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The sustainable development journey

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Growing environmental concerns, coupled with public pressure and stricter regulations, are changing the way people do business across the world. Industry is on a three-stage journey from environmental compliance, through environmental risk management, to long-term sustainable development strategies.

In the initial phase of the journey, the need to comply with environmental regulations drives improvements in environmental performance.

Businesses adopt a more proactive approach in the next phase. Environmental risk management is introduced, to reduce environmental liabilities and to minimize the costs of regulatory compliance.

A substantial number of companies recognize that the implementation of sustainable business strategies can lead to new opportunities and improved results - the business and sustainable development phase.

Step 1: regulatory compliance

The first step on the journey is compliance with regulatory measures.

The introduction of new environmental regulations, both national and international, forces businesses to improve their environmental performance. But compliance often creates unexpected costs that threaten profitability. The most significant financial liabilities for companies are those associated with remediation, clean-ups and penalties for breaches of legislation. Businesses can face difficulties if they fail to anticipate their environmental liabilities.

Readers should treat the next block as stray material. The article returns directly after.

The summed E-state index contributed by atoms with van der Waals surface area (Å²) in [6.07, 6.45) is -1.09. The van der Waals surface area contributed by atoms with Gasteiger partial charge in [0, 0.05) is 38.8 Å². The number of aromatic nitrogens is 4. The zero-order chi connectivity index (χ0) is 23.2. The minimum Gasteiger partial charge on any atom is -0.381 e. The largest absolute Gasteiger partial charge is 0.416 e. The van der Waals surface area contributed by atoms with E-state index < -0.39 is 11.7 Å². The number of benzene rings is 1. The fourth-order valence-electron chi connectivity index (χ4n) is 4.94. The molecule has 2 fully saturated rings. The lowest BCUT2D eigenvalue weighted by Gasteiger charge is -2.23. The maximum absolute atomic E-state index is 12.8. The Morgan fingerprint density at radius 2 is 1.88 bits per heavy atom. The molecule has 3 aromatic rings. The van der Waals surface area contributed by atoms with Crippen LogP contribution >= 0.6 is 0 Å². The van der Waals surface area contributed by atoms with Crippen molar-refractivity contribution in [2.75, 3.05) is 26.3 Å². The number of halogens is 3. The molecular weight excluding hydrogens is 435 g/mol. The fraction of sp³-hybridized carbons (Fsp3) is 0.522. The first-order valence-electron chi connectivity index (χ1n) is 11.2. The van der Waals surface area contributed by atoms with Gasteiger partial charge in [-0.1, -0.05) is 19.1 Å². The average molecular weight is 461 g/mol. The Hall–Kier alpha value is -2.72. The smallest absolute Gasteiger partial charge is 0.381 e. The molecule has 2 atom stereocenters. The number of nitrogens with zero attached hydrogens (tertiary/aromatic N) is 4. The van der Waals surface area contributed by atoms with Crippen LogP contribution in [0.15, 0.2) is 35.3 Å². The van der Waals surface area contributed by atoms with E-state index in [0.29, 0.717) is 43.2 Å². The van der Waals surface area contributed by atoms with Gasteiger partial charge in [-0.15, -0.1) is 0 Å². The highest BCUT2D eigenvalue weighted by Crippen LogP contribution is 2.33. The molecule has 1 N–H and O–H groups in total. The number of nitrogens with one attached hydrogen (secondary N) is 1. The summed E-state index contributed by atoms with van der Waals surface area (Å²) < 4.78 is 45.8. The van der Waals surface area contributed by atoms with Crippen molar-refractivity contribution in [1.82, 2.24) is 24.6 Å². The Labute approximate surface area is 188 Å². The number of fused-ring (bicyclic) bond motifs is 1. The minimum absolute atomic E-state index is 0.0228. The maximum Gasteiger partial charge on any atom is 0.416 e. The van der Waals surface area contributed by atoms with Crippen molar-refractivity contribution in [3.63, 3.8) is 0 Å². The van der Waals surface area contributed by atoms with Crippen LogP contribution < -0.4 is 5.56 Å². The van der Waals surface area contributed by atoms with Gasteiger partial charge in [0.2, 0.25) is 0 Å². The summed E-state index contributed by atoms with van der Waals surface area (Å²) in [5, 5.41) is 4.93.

To comply with legislation and to avoid liabilities, businesses put in place remediation and abatement measures. However, this reactive approach often prevents them from establishing efficient cost control systems and growth strategies.

Operating in 'compliance' mode, businesses commonly regard environmental protection as an unnecessary burden, a costly undertaking that decreases a company's competitiveness and adversely affects market performance and business results.

Faced with the increasing burden of regulation, some businesses choose to go beyond compliance towards comprehensive environmental programmes and sustainable development.